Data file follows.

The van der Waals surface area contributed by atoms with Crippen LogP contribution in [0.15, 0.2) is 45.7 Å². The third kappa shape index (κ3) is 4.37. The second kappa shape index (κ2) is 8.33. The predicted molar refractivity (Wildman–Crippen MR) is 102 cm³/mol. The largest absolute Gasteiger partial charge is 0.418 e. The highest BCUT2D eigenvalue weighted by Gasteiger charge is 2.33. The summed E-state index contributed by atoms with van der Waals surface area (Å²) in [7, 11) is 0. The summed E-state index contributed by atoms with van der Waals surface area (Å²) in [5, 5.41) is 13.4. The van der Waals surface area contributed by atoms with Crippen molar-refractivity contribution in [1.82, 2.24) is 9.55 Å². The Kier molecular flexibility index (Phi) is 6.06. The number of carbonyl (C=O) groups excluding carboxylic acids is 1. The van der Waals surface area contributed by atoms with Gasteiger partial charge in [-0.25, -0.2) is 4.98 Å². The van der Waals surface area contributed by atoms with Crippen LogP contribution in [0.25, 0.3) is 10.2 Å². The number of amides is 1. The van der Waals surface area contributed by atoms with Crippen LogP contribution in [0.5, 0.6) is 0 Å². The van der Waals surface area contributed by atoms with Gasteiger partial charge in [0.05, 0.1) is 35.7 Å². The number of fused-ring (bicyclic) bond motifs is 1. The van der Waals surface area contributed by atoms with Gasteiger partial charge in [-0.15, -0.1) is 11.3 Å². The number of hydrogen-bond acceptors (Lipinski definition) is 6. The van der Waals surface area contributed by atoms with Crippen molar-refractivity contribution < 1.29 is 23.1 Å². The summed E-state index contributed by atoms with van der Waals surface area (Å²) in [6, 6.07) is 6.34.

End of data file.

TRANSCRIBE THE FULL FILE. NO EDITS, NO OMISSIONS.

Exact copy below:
The van der Waals surface area contributed by atoms with Crippen LogP contribution in [0.15, 0.2) is 45.7 Å². The third kappa shape index (κ3) is 4.37. The second kappa shape index (κ2) is 8.33. The predicted molar refractivity (Wildman–Crippen MR) is 102 cm³/mol. The largest absolute Gasteiger partial charge is 0.418 e. The highest BCUT2D eigenvalue weighted by Gasteiger charge is 2.33. The summed E-state index contributed by atoms with van der Waals surface area (Å²) in [7, 11) is 0. The summed E-state index contributed by atoms with van der Waals surface area (Å²) in [5, 5.41) is 13.4. The van der Waals surface area contributed by atoms with Crippen molar-refractivity contribution in [1.82, 2.24) is 9.55 Å². The Kier molecular flexibility index (Phi) is 6.06. The number of carbonyl (C=O) groups excluding carboxylic acids is 1. The van der Waals surface area contributed by atoms with Gasteiger partial charge in [-0.25, -0.2) is 4.98 Å². The van der Waals surface area contributed by atoms with Crippen LogP contribution in [0.25, 0.3) is 10.2 Å². The number of amides is 1. The van der Waals surface area contributed by atoms with Crippen LogP contribution in [0.5, 0.6) is 0 Å². The van der Waals surface area contributed by atoms with Gasteiger partial charge in [0.05, 0.1) is 35.7 Å². The number of fused-ring (bicyclic) bond motifs is 1. The van der Waals surface area contributed by atoms with Gasteiger partial charge in [-0.15, -0.1) is 11.3 Å². The number of hydrogen-bond acceptors (Lipinski definition) is 6. The van der Waals surface area contributed by atoms with Crippen molar-refractivity contribution < 1.29 is 23.1 Å². The summed E-state index contributed by atoms with van der Waals surface area (Å²) in [6, 6.07) is 6.34.